Sunday, January 8, 2012

Eat Australian Pine Seeds (Or Get a Bug to do it For You)

Sunrise under an Australian Pine in the Abacos

One way to control the problem of the proliferating Australian Pine tree in the Bahamas is to eat the seeds!
But I cannot find a single recipe calling for Australian Pine seeds.

Australian Pines line the beach of Eight Mile Bay
Unfortunately, insects in the Bahamas don't eat them either.  Thus the pines proliferate.

Australian Pines are free to reproduce in the Bahamas because there are no people or insects in our area that eat their seeds . Hundreds of thousands of these uneaten seeds are dropping to the ground and growing spontaneously, everywhere, uneaten by either humans or insects, or even fish.  Now that is a special kind of problem, a population problem.  If we could learn to control the population of Australian Pine, then perhaps we could live happily with them, mingling in their shade, burning their wood, and crafting them into tables and chairs, as needed.

A group of researchers, mostly entomologists, are hoping to find a good set of bugs that will eat Australian Pine seeds.

I am happy to report that Australians are involved in the research project.  In my opinion, it makes sense to have them collaborate with us on this problem since they are the culprits who, several hundred years ago, sent us these trees.  I figure they ought to know a lot about them or at least might have a few pine seed recipes that they could share.

But now we have another problem.  Australians don't necessarily have the same issue with the trees that we do, because in Australia, there are a group of insects all eating Australian Pine seeds, thus controlling the size of the Australian Pine tree population. We, on the other hand, acquired the trees without the natural controls.  This helps explain why Australians like their pines and we don't always share their viewpoint.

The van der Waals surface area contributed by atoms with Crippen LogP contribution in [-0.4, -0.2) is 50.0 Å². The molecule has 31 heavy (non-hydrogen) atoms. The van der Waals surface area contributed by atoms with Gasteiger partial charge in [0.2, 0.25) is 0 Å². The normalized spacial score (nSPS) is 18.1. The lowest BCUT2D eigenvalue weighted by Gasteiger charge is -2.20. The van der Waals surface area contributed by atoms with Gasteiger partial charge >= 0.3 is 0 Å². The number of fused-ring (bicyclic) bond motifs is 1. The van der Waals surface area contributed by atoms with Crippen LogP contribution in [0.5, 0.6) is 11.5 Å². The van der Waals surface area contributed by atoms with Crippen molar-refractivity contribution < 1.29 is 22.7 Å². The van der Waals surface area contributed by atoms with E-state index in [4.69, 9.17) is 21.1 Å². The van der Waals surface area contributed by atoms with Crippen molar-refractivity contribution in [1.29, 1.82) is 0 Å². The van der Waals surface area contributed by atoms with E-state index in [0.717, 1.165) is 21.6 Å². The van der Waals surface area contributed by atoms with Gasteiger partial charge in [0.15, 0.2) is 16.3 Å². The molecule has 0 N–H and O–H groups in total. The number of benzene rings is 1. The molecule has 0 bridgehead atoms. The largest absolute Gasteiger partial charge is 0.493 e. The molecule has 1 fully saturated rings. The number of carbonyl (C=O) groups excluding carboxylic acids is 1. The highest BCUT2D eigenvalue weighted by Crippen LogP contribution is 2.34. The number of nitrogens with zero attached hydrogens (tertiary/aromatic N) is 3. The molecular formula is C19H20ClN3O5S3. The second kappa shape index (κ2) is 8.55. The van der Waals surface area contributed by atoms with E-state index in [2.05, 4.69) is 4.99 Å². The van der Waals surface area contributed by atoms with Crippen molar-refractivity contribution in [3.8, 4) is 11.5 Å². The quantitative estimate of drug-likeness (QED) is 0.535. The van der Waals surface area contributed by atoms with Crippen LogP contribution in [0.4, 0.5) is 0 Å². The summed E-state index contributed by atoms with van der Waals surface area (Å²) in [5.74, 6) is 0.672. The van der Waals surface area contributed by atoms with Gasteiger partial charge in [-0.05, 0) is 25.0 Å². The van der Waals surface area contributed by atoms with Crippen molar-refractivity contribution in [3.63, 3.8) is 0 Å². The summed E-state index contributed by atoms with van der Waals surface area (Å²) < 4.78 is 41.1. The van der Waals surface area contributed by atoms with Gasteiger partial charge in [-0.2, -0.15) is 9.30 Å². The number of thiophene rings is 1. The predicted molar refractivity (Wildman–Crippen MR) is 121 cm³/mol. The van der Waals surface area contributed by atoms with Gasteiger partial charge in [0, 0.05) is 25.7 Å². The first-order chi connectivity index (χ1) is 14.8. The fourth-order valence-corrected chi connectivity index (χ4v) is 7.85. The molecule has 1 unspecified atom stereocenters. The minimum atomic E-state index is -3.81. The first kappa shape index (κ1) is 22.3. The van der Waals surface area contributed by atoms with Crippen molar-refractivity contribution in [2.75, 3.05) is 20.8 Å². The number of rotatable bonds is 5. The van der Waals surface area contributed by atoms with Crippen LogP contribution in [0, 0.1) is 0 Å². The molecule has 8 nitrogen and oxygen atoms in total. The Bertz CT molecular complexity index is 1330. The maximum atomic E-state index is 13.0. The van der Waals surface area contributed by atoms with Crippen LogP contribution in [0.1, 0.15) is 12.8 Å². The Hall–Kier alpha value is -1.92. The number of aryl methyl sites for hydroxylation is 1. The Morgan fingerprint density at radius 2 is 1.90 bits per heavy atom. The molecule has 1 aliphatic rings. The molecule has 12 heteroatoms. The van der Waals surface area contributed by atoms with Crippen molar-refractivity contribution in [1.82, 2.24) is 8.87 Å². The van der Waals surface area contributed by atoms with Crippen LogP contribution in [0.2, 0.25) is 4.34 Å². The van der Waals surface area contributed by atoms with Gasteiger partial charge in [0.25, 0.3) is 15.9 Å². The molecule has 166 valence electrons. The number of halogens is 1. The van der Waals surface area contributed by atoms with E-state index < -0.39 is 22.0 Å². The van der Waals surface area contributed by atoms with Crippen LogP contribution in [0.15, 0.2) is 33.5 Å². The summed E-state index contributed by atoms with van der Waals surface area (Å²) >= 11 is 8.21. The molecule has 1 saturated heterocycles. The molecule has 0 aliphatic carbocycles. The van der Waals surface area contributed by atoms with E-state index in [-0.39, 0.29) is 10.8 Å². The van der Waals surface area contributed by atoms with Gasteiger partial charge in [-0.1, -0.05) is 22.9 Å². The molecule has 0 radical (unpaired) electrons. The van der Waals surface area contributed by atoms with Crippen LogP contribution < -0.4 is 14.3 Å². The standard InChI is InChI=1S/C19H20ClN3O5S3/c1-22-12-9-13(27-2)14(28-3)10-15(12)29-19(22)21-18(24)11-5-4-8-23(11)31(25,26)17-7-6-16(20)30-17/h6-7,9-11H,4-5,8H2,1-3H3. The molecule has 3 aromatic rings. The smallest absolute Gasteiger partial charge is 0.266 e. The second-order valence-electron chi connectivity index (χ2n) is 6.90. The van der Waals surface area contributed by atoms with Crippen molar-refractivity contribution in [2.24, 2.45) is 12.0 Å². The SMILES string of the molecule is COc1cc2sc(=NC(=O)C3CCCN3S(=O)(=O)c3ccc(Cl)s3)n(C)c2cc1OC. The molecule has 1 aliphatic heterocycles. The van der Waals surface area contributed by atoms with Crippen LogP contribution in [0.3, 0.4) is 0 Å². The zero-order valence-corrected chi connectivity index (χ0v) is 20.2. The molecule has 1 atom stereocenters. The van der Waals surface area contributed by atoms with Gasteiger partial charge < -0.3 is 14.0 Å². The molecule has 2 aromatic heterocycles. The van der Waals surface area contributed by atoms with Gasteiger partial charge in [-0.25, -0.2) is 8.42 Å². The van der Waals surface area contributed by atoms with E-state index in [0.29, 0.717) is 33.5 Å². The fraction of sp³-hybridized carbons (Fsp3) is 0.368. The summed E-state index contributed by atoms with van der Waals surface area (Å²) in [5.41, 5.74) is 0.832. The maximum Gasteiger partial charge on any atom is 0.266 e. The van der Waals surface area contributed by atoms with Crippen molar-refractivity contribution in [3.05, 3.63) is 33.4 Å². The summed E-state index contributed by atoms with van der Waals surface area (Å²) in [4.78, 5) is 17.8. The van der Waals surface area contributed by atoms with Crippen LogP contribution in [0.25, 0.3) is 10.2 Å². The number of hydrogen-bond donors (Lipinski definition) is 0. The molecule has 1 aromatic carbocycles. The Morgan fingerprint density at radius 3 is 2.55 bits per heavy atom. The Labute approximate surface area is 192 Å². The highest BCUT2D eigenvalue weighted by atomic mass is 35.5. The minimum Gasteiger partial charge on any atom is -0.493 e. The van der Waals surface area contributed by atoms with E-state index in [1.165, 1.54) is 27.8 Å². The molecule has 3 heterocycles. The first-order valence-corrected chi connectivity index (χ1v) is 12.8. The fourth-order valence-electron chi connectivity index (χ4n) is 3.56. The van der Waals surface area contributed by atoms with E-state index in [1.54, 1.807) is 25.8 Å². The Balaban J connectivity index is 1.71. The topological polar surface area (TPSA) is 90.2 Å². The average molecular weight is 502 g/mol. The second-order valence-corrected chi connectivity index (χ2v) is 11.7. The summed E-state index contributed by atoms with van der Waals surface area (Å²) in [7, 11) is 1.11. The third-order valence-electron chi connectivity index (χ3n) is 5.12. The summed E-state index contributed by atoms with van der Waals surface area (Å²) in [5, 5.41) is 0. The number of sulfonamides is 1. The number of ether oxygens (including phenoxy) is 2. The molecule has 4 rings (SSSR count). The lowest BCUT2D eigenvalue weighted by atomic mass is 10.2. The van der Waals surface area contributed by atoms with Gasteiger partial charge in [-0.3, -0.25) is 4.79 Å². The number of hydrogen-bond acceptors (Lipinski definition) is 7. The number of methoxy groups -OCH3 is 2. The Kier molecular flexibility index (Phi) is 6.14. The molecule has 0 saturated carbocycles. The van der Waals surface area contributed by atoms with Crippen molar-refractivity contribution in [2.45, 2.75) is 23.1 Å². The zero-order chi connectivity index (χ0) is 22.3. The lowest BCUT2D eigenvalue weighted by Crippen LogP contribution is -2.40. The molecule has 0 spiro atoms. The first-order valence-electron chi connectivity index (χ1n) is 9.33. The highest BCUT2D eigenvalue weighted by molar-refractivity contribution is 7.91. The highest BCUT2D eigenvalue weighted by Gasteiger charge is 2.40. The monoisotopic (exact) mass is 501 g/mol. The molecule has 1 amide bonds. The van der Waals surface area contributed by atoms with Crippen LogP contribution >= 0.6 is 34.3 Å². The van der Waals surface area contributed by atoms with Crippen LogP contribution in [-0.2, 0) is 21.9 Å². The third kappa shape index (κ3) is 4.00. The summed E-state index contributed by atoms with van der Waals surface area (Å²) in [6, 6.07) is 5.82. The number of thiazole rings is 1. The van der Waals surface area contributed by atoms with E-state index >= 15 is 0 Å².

Which bugs eat Australian Pine seeds and how do we get them?

Wait a minute, not so fast!  There is a bit of work to do before one takes a new bug into our environment.  For example, we have to make sure that something eats the bug and that it doesn't become yet another invasive problem.  We also have to be sure that that bug over there in Australia is going to like the specific "Australian Pine" seed that we now have here in the Bahamas.

Until this is resolved, and we decide who or what is going to eat the seeds, I ask:
What can we do with Australian Pines? 
Stay tuned. 

The Australian Pine

Recently, I asked  Martin,  an Australian friend of mine to write in his blog about how Australian Pines might be used here in the Bahamas.  The Australian Pines, or "Casuarinas"  have the reputation of being "invasive plants", rather unmanageable and growing everywhere, with and without permission, thus being largely viewed in the Bahamas and in Florida as giant weeds.

He replied with some very thoughtful commentary.  Here is what he said:

Thank you, Martin, for your thoughtful remarks.

Let's see if we can't get some additional good ideas about how to manage and use these pines from both sides of the world.

Monday, January 2, 2012